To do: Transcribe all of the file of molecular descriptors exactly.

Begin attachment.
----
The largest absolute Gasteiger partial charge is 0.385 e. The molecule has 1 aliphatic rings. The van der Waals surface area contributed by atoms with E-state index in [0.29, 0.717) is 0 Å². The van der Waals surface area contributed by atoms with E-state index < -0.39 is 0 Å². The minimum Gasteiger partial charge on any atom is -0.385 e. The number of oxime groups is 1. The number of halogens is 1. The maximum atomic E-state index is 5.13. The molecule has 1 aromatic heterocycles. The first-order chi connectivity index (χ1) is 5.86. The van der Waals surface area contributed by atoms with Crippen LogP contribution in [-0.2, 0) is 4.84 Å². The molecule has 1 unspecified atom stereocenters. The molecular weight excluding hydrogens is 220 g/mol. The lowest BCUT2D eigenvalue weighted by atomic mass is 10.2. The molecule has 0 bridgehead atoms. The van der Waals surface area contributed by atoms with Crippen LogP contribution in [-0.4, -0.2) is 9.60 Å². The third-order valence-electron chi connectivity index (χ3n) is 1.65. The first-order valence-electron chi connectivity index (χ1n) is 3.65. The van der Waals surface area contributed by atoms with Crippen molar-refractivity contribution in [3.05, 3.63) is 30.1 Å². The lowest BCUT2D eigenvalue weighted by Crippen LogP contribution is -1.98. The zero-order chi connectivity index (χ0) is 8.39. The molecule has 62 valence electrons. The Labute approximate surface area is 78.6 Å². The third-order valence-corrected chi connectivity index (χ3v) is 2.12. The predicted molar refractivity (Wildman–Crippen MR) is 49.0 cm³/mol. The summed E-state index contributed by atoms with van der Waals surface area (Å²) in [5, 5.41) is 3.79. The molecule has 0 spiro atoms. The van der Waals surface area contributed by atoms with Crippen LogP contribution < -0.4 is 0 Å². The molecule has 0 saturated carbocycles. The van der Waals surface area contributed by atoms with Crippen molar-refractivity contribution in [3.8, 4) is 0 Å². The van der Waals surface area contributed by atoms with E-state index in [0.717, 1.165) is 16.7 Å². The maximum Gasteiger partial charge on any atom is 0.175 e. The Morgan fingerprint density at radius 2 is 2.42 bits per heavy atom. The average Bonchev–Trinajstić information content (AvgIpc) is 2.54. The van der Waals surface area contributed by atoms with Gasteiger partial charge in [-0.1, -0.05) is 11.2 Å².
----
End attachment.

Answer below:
The largest absolute Gasteiger partial charge is 0.385 e. The molecule has 1 aliphatic rings. The van der Waals surface area contributed by atoms with E-state index in [0.29, 0.717) is 0 Å². The van der Waals surface area contributed by atoms with E-state index < -0.39 is 0 Å². The minimum Gasteiger partial charge on any atom is -0.385 e. The number of oxime groups is 1. The number of halogens is 1. The maximum atomic E-state index is 5.13. The molecule has 1 aromatic heterocycles. The first-order chi connectivity index (χ1) is 5.86. The van der Waals surface area contributed by atoms with Crippen LogP contribution in [-0.2, 0) is 4.84 Å². The molecule has 1 unspecified atom stereocenters. The molecular weight excluding hydrogens is 220 g/mol. The lowest BCUT2D eigenvalue weighted by atomic mass is 10.2. The molecule has 0 bridgehead atoms. The van der Waals surface area contributed by atoms with Crippen LogP contribution in [-0.4, -0.2) is 9.60 Å². The third-order valence-electron chi connectivity index (χ3n) is 1.65. The first-order valence-electron chi connectivity index (χ1n) is 3.65. The van der Waals surface area contributed by atoms with Crippen molar-refractivity contribution in [3.05, 3.63) is 30.1 Å². The lowest BCUT2D eigenvalue weighted by Crippen LogP contribution is -1.98. The zero-order chi connectivity index (χ0) is 8.39. The molecule has 62 valence electrons. The Labute approximate surface area is 78.6 Å². The third-order valence-corrected chi connectivity index (χ3v) is 2.12. The predicted molar refractivity (Wildman–Crippen MR) is 49.0 cm³/mol. The summed E-state index contributed by atoms with van der Waals surface area (Å²) in [5, 5.41) is 3.79. The molecule has 0 spiro atoms. The van der Waals surface area contributed by atoms with Crippen LogP contribution < -0.4 is 0 Å². The molecule has 0 saturated carbocycles. The van der Waals surface area contributed by atoms with Crippen molar-refractivity contribution in [3.8, 4) is 0 Å². The van der Waals surface area contributed by atoms with E-state index in [0.717, 1.165) is 16.7 Å². The maximum Gasteiger partial charge on any atom is 0.175 e. The Morgan fingerprint density at radius 2 is 2.42 bits per heavy atom. The average Bonchev–Trinajstić information content (AvgIpc) is 2.54. The van der Waals surface area contributed by atoms with Gasteiger partial charge in [-0.1, -0.05) is 11.2 Å².